More needs to be done to support women coping with pregancy loss

Health professionals need to be better trained in helping couples to cope with the loss of their baby.

Doctor support

Tommy's blog, September 2016

Since our #misCOURAGE campaign launched last year and encouraged women to share their experience of baby loss, Tommy’s have been shocked to see the amount of women who report receiving poor aftercare following a miscarriage or stillbirth.

Losing a baby at any stage of pregnancy can be a devastating experience and leave women extremely vulnerable. Aside from the physical symptoms of pregnancy that can continue even after the baby is lost, many women experience depression and other mental health problems.

“I had thrown myself in this big black hole and didn't want to come out. I spent nearly two years feeling so low and depressed that I no longer wanted to carry on living my life, the one thing I wanted so much was gone in a heartbeat.” Claire Burdett, #misCOURAGE story.

Many women experience similar symptoms to Claire after losing their baby but report experiencing little aftercare or sympathy from medical professionals. Several of the women who have shared their stories of #misCOURAGE even report being asked why they were upset,

“Overcome with various emotions I was understandably upset when the nurse turned to me and asked ‘why are you crying?’ I had to walk away…how could anyone in that profession have so little compassion?”  Tammy, Book of #misCOURAGE

Questions like this can lead to women feeling their grief is unjustified and make them unwilling to seek out the support they may need.

Similarly disappointing is Stacey Lebond’s revelation that she was actually refused counselling by her GP after the stillbirth of her son Tobias as it was still “early days” and she was told she would get over it.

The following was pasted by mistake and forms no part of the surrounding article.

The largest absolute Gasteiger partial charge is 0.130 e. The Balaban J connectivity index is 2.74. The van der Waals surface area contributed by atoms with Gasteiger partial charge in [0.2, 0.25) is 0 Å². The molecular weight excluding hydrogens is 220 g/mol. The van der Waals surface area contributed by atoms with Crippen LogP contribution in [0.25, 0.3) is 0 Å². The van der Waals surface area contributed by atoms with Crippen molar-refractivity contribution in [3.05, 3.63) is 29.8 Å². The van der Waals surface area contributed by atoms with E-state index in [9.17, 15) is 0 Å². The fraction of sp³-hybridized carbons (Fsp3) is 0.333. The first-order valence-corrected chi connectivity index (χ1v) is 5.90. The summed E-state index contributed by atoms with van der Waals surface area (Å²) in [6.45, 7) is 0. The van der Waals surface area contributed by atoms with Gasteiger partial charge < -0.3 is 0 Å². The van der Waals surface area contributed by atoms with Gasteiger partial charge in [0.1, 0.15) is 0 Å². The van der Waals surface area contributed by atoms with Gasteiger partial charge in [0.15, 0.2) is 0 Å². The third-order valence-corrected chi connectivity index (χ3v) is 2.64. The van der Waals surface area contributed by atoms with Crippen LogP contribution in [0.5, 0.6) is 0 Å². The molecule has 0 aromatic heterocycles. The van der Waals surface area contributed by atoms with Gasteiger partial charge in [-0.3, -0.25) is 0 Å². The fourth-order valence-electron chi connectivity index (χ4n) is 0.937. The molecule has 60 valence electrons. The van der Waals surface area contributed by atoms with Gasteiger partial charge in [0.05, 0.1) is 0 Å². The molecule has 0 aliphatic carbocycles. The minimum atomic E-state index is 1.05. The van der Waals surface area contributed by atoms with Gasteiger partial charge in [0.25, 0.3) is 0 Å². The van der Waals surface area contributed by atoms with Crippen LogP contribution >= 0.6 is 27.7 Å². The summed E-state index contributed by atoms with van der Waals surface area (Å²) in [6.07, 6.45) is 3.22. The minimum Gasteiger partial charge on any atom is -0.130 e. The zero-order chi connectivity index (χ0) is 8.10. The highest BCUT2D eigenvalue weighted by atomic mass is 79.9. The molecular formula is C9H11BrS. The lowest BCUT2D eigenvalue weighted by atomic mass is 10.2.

Baby loss is not only extremely emotional, it can also be very lonely. Sadly, 67% of women Tommy’s asked said that they felt they couldn’t even talk to their best friends about their loss. This makes it even more important that medical professionals who have access to women right after they lose their baby realise the impact that bottling up grief and trauma can have on women after loss.

Tommy’s CEO Jane Brewin says that the silence around baby loss means many women who have lost babies harbour unexpressed feeling of failure, isolation and guilt which can have a seriously detrimental effect on their mental wellbeing.

“There is growing evidence that women experiencing miscarriage suffer both physical pain and often suffer psychological damage – women and their families have always known this but have often been ignored or treated inappropriately by some health professionals – it’s time to change and really consider how best to help women through the miscarriage experience and afterwards as they come to terms with their loss. It makes the current guidelines where women need to demonstrate they have had three miscarriages before being  referred for further investigation, seem needlessly harsh and this needs urgent review. Tommy’s commitment is to try and ensure women do receive the best care and that we move closer to finding out why miscarriages happen so that we can prevent them in the first place.”

Doctors and nurses need to be aware of how traumatic the loss of a baby can be and respond with appropriate sensitivity. They also need to be conscious of the possibility for mental illness in grieving mothers and be able to advise appropriate support or after care. This could avoid situations where mother’s experience lifelong mental health issues.

Gemma Willson was diagnosed with Post Traumatic Stress Disorder (PTSD) and severe anxiety following her unaddressed trauma caused by three miscarriages,

“The lasting effects and my continual mental health issues, surrounding the recurrent miscarriages, could've been prevented had I received proper after care and help following the losses.”

Tommy’s National Centre for Miscarriage research is currently doing a study into mental health issues, including PTSD, associated with early pregnancy loss and opportunities for support and treatment.

We think it is vital that mental health be given the same attention as physical health in pregnant women and particularly in those who suffer the heartbreak of losing their baby.

If you are struggling to cope after experiencing a stillbirth, click here to read our advice about the next steps to take.

If you have suffered a miscarriage and need more information or support, click here to read how you can access the support you need.

If you want to talk to someone about what you’re going through, our free pregnancy line is manned by midwives trained in bereavement and is available 9am to 5pm from Monday to Friday.

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